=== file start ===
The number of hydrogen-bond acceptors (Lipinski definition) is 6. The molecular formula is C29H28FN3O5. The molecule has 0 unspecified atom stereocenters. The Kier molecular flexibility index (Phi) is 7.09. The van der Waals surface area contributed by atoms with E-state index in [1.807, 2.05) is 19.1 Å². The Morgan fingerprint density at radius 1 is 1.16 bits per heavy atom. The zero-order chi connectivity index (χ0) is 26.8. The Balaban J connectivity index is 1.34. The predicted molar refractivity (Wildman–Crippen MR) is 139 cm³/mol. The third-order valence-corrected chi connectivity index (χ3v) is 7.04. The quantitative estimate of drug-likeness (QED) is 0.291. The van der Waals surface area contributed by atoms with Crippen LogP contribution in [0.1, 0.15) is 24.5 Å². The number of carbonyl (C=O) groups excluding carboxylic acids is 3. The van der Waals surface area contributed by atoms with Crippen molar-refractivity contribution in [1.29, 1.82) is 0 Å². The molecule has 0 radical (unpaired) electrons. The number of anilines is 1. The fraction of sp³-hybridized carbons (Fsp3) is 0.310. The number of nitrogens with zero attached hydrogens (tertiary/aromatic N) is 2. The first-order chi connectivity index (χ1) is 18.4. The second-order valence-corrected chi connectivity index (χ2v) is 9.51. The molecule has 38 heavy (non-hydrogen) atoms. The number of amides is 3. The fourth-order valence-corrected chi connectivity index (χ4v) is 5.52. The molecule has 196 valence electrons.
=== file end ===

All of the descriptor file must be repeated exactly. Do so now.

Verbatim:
The number of hydrogen-bond acceptors (Lipinski definition) is 6. The molecular formula is C29H28FN3O5. The molecule has 0 unspecified atom stereocenters. The Kier molecular flexibility index (Phi) is 7.09. The van der Waals surface area contributed by atoms with E-state index in [1.807, 2.05) is 19.1 Å². The Morgan fingerprint density at radius 1 is 1.16 bits per heavy atom. The zero-order chi connectivity index (χ0) is 26.8. The Balaban J connectivity index is 1.34. The predicted molar refractivity (Wildman–Crippen MR) is 139 cm³/mol. The third-order valence-corrected chi connectivity index (χ3v) is 7.04. The quantitative estimate of drug-likeness (QED) is 0.291. The van der Waals surface area contributed by atoms with Crippen LogP contribution in [0.1, 0.15) is 24.5 Å². The number of carbonyl (C=O) groups excluding carboxylic acids is 3. The van der Waals surface area contributed by atoms with Crippen molar-refractivity contribution in [1.29, 1.82) is 0 Å². The molecule has 0 radical (unpaired) electrons. The number of anilines is 1. The fraction of sp³-hybridized carbons (Fsp3) is 0.310. The number of nitrogens with zero attached hydrogens (tertiary/aromatic N) is 2. The first-order chi connectivity index (χ1) is 18.4. The second-order valence-corrected chi connectivity index (χ2v) is 9.51. The molecule has 38 heavy (non-hydrogen) atoms. The number of amides is 3. The fourth-order valence-corrected chi connectivity index (χ4v) is 5.52. The molecule has 196 valence electrons.